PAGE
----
opens a vein that bleeds a nation to death.
I care not how affluent some may be, provided that none be miserable in
consequence of it.
I love the man that can smile in trouble, that can gather strength from
distress, and grow brave by reflection.
If there must be trouble, let it be in my day, that my child may have
In the early ages of the world, according to the Scripture chronology
there were no kings; the consequence of which was, there were no wars;
it is the pride of kings which throws mankind into confusion.
Independence is my happiness, and I view things as they are, without
regard to place or person; my country is the world, and my religion is
to do good.
It is from the Bible that man has learned cruelty, rapine, and murder;
for the belief of a cruel God makes a cruel man.
It is impossible to calculate the moral mischief, if I may so express
it, that mental lying has produced in society. When a man has so far
corrupted and prostituted the chastity of his mind, as to subscribe his
professional belief to things he does not believe, he has prepared
himself for the commission of every other crime.
It is necessary to the happiness of man that he be mentally faithful to
himself. Infidelity does not consist in believing, or in disbelieving,
it consists in professing to believe what one does not believe.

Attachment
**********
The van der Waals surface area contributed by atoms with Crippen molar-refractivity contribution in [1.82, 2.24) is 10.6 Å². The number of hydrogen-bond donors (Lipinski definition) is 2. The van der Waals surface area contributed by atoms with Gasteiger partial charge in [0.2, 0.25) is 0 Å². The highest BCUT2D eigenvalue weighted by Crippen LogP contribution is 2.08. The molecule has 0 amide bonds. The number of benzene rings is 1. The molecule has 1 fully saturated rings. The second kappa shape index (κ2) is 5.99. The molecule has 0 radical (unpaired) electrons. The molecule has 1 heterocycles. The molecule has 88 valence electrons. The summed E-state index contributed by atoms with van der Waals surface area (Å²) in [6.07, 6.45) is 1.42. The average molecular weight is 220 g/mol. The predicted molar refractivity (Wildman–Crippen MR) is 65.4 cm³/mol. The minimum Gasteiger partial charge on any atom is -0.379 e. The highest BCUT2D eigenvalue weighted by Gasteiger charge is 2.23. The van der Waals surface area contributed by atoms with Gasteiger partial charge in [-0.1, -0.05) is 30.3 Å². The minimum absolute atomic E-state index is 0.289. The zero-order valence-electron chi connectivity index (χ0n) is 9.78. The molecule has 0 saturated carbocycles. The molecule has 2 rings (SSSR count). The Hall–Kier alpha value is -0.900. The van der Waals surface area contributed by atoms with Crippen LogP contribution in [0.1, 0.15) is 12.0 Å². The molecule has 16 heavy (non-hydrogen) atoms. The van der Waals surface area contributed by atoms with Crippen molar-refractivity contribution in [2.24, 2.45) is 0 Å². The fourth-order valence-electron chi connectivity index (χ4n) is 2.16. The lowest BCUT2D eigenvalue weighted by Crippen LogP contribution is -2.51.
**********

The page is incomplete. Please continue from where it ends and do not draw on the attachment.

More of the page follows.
It is of the utmost danger to society to make it (religion) a party in
It is the duty of a patriot to protect his country from its government.
It matters not where you live, or what rank of life you hold, the evil
or the blessing will reach you all.
Man cannot make, or invent, or contrive principles; he can only discover
them, and he ought to look through the discovery to the Author.
Men did not make the earth. It is the value of the improvements only,
and not the earth itself, that is individual property. Every proprietor
owes to the community a ground rent for the land which he holds.
My own mind is my own Church.
Of more worth is one honest man to society and in the sight of God, than
all the crowned ruffians that ever lived.
Reason obeys itself; and Ignorance submits to whatever is dictated to it.
Society in every state is a blessing, but government, even in its best
state, is but a necessary evil; in its worst state an intolerable one.
That which is now called natural philosophy, embracing the whole circle
of science, of which astronomy occupies the chief place, is the study of
the works of God, and of the power and wisdom of God in his works, and
is the true theology.
The Bible is a book that has been read more and examined less than any
book that ever existed.
The cause of America is in a great measure the cause of all mankind.
The most detestable wickedness, the most horrid cruelties, and the
greatest miseries, that have afflicted the human race, have had their